The discussion’s moderator, Hyun-min Jeong of KTRWA, said: “Even when we ask the senior writers, nobody writes with the multi-platform environment in their mind. The multi-platform era has expanded the playing field, allowing new writers to add fresh insight into a previously less accessible market. On the other hand, there are concerns that there will be a greater emphasis on the more tantalizing and sensual contents to draw attention within a shorter time frame.” 

“TV remains a medium shared by family members. As such, writers are driven to create stories with value and virtues beyond cheap entertainment and stimulus,” Jeong stressed. “The shift towards multi-platform is an inevitable change of the times, but I hope writers will think about the values they should honor before thinking too strategically,” he added. Jeong thus emphasized the attitude that writers should retain even amidst the changing times, and reminded the participants the TV continues to have a valid role as a traditional medium.



“The contents market is increasingly becoming more elaborate in each country. Business and commerce are also becoming more vibrant across borders. However, the ATDC is different from any ordinary contents market or drama festivals. It was a valuable time that drove us to focus on the basics of ’production“ once again, as well as to think about what it means to create these shows. I believe the important role of this conference is to make us think about such things so that we can strengthen Asian contents and thus take the next leap towards the global market.”

- Koji Kanazawa, Association of All Japan TV Program Production Companies (ATP)


After the eight long hours of the plenary sessions, the chairperson of the TV&R Writers’ Association in Japan, Tamako Sarada said that during the break she “asked the writers participating in ATDC for the first time about how they felt, and they all responded that it was a learning experience and a great stimulus.” She added, “According to them, the discussions inspired them with new ideas. It was a very motivating and enjoyable experience they said. I believe this conference energized everyone to continue their creative endeavors with new ideas.”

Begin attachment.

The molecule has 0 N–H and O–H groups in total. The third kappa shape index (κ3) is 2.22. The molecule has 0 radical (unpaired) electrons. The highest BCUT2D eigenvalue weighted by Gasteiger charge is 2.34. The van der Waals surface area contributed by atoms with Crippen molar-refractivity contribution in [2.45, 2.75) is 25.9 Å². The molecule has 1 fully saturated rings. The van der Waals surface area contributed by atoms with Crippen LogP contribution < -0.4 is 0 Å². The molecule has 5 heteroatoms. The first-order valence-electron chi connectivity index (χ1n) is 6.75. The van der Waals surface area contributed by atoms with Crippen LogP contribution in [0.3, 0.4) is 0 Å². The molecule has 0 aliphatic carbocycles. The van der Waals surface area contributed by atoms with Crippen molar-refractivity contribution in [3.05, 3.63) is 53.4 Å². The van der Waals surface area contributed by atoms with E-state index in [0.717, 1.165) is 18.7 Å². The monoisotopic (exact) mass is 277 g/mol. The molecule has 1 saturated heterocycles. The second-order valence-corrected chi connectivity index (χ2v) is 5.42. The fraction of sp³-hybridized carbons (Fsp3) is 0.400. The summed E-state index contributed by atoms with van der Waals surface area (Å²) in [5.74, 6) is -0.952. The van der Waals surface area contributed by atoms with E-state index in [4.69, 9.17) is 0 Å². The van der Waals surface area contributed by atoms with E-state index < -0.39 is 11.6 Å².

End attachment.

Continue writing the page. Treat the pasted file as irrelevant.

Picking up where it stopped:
KOFICE President Youngjin Kwak offered his overall assessment of the conference: “It was a valuable time in which we could confirm how writers and producers across Asia are all trying in their own ways to adapt to the multi-platform era.” Kwak also expressed his hopes for the future saying, “As the participants here today seek the way forward for Asian drama, I believe that if we cooperate under the cultural unity of Asia, we may soon find the opportunity to have Asian contents reach the global market even more than Hollywood did.”

Drama production is undergoing unprecedentedly rapid changes, as the digital revolution has disrupted traditional media and joint productions continue across borders. Against such backdrop, ATDC sought ways for Asian drama to unite under the cultural identity of Asia and is now preparing to expand its discussion to become a global conference beyond Asia. Going back to its roots on “making drama shows,” ATDC counts to become a channel of exchange for writers and producers across the entire world in the near future.


※ This article is published in webzine 'December', issue of November 2016, a specialized monthly webzine about cultural industry.

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  • name  : Yu-Ri Choi
  • profile : Editor of webzine 'Hallyu Story'